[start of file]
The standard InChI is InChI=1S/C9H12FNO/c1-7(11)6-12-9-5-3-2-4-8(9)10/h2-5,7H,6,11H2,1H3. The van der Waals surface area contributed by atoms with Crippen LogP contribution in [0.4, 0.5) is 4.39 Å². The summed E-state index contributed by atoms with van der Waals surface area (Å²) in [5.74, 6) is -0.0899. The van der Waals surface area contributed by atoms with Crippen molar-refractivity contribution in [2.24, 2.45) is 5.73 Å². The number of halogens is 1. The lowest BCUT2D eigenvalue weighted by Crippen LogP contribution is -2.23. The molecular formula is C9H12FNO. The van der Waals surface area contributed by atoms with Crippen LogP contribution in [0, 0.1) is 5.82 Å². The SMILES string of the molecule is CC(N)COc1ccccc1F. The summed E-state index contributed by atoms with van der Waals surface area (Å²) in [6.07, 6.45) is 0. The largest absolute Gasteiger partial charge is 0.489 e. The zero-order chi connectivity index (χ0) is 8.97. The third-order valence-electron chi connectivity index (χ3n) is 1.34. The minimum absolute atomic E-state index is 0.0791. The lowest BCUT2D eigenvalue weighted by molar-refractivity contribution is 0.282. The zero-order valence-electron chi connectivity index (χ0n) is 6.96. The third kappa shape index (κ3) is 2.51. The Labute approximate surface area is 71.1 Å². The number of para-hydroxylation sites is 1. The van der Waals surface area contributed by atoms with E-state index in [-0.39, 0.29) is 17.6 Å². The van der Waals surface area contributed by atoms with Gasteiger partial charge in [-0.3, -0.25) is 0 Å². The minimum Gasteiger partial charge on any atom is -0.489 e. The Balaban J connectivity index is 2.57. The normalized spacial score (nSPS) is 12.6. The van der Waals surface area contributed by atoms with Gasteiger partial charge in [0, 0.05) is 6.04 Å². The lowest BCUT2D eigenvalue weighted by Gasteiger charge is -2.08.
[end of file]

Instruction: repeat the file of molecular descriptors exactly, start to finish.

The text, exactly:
The standard InChI is InChI=1S/C9H12FNO/c1-7(11)6-12-9-5-3-2-4-8(9)10/h2-5,7H,6,11H2,1H3. The van der Waals surface area contributed by atoms with Crippen LogP contribution in [0.4, 0.5) is 4.39 Å². The summed E-state index contributed by atoms with van der Waals surface area (Å²) in [5.74, 6) is -0.0899. The van der Waals surface area contributed by atoms with Crippen molar-refractivity contribution in [2.24, 2.45) is 5.73 Å². The number of halogens is 1. The lowest BCUT2D eigenvalue weighted by Crippen LogP contribution is -2.23. The molecular formula is C9H12FNO. The van der Waals surface area contributed by atoms with Crippen LogP contribution in [0, 0.1) is 5.82 Å². The SMILES string of the molecule is CC(N)COc1ccccc1F. The summed E-state index contributed by atoms with van der Waals surface area (Å²) in [6.07, 6.45) is 0. The largest absolute Gasteiger partial charge is 0.489 e. The zero-order chi connectivity index (χ0) is 8.97. The third-order valence-electron chi connectivity index (χ3n) is 1.34. The minimum absolute atomic E-state index is 0.0791. The lowest BCUT2D eigenvalue weighted by molar-refractivity contribution is 0.282. The zero-order valence-electron chi connectivity index (χ0n) is 6.96. The third kappa shape index (κ3) is 2.51. The Labute approximate surface area is 71.1 Å². The number of para-hydroxylation sites is 1. The van der Waals surface area contributed by atoms with E-state index in [-0.39, 0.29) is 17.6 Å². The van der Waals surface area contributed by atoms with Gasteiger partial charge in [-0.3, -0.25) is 0 Å². The minimum Gasteiger partial charge on any atom is -0.489 e. The Balaban J connectivity index is 2.57. The normalized spacial score (nSPS) is 12.6. The van der Waals surface area contributed by atoms with Gasteiger partial charge in [0, 0.05) is 6.04 Å². The lowest BCUT2D eigenvalue weighted by Gasteiger charge is -2.08.